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Sahara Group To Achieve Zero Carbon Emission By 2060, Seek Sustainable Development In Africa

In its quest for sustainable development, Sahara Group, including Asharami Energy, Egbin Power Plant, and Ikeja Electric, has pledged to achieve zero carbon emissions from its oil and gas operations by 2060.

This commitment, which was disclosed at a forum with journalists tagged: “Carbon Footprint And The African Narrative” held by Sahara Group and the Asharami Square in Lagos, was shared by Sahara Group sister companies like Asharami Energy, Egbin Power Plant, and Ikeja Electric, and is aimed at significantly reducing carbon emissions and earn carbon credits for a sustainable future.

According to the company, it has alongside its sister companies in the energy value chain have started arrangements to reduce carbon emissions and earn carbon credit for a sustainable future.

Speaking on the company’s strategic approach to decarbonising Africa’s upstream operations, Wole Ajeigbe, Group Project Manager at Asharami Energy emphasised efforts across its seven oil-producing assets in Nigeria.

Ajeigbe detailed Sahara Energy’s incremental plan to achieve net zero emissions by reducing and minimising carbon output annually. Key initiatives include eliminating gas flaring, reducing freshwater usage, and implementing Carbon Capture Utilisation and Storage (CCUS). Sahara Energy is also the first African company to join the global CCUS forum, showcasing its commitment to sustainable practices.

The company is also progressing with gas commercialisation projects slated for completion by 2025-2026. Ajeigbe stressed the importance of government support through tax incentives, risk mitigation, and capital availability to stimulate investment in decarbonisation projects.

On her part, Ms. Ogochukwu Onyelucheya, Chief Commercial Officer at Ikeja Electric, emphasised the importance of understanding the carbon footprint and its implications.

She explained, “The footprint we look at encompasses everything we do, marking carbon emissions in our environment and energy sectors. While Africa’s contribution to global carbon emissions is low, we must avoid the mistakes made by developed countries and solve our problems faster.”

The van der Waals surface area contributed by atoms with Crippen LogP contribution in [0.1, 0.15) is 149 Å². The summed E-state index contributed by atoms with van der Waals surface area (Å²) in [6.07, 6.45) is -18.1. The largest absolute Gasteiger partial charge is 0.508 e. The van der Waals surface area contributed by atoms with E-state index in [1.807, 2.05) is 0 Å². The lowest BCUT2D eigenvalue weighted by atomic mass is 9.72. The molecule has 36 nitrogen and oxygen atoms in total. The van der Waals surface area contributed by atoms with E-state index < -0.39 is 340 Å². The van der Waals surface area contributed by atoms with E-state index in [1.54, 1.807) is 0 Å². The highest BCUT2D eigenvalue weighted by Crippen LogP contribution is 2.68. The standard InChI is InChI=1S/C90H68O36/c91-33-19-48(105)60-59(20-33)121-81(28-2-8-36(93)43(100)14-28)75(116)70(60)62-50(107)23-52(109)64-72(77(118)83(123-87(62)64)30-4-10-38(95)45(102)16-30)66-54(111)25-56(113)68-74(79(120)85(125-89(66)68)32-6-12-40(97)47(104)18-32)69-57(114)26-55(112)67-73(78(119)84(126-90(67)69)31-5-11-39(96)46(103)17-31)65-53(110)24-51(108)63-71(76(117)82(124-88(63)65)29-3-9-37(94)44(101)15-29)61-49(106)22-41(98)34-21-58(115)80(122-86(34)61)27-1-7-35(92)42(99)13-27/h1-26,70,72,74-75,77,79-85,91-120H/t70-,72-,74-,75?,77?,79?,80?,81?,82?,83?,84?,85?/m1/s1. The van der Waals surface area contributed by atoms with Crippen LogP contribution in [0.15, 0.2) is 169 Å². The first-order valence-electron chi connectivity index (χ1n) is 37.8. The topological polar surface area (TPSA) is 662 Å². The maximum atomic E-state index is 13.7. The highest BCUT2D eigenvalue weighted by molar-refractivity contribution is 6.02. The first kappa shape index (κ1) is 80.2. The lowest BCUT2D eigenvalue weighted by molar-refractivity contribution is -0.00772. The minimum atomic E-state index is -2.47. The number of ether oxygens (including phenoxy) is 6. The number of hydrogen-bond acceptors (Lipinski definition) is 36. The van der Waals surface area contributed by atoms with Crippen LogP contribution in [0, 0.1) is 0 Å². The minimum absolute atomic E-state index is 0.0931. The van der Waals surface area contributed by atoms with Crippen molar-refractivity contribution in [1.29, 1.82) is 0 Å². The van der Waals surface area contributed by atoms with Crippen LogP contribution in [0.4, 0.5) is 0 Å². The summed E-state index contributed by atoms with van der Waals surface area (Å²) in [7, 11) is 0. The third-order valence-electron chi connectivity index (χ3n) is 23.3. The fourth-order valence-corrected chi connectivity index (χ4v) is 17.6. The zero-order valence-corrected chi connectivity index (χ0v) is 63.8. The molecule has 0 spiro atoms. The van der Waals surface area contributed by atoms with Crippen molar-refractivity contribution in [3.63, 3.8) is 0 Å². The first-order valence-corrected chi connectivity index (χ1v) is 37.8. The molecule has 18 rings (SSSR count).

She also discussed Africa’s energy transition, highlighting the need to leverage local resources. “Lagos, for instance, should be powered by hydropower given its wetland resources. By focusing on renewable energy sources like solar and hydropower, we can reduce reliance on the national grid and lower energy costs,” she stated.

Ejiro Gray, Director of Governance and Sustainability at Sahara Group, outlined various strategies to mitigate carbon emissions, including natural gas development, renewable energy expansion, and protection of natural carbon sinks, adding that already, the company is also promoting tree planting initiatives and youth awareness campaigns to enhance sustainability.

“Protecting and rehabilitating Africa’s natural carbon sinks, such as forests, oceans, coastal mangroves, wetlands and grasslands can significantly aid in mitigating the effects of climate change”, Gray said, adding that these developing intentional policies and investments on protecting the continent’s carbon sinks would enhance carbon sequestration and reduce net emissions.

She said these natural landscapes act as significant carbon reservoirs, absorbing and storing carbon dioxide (CO₂) from the atmosphere, adding that developing reforestation and afforestation programs, implementing strict conservation policies, and providing financial incentives for conservation projects are critical for combating climate change in Africa.

According to Gray, Natural Gas Development and Commercialisation, Increase Use of Renewables, investment in low-cost / low emissions clean energy solutions, Carbon Capture Storage / Carbon Capture and Reutilisation are other factors that can help accelerate Africa’s march towards sustainability.

“Natural gas presents a viable opportunity to serve as a transition fuel as Africa continues to gradually invest in renewable energy. It is a relatively clean-burning fossil fuel, producing fewer CO₂ emissions compared to coal or petroleum. In 2021, Africa’s natural gas reserves totalled over 620 trillion cubic feet.

“By developing and monetising these reserves through processing and eventual usage of CNG, LNG, LPG and other gas products, Africa can leverage its natural gas resources to support sustainable energy development,” Gray noted.

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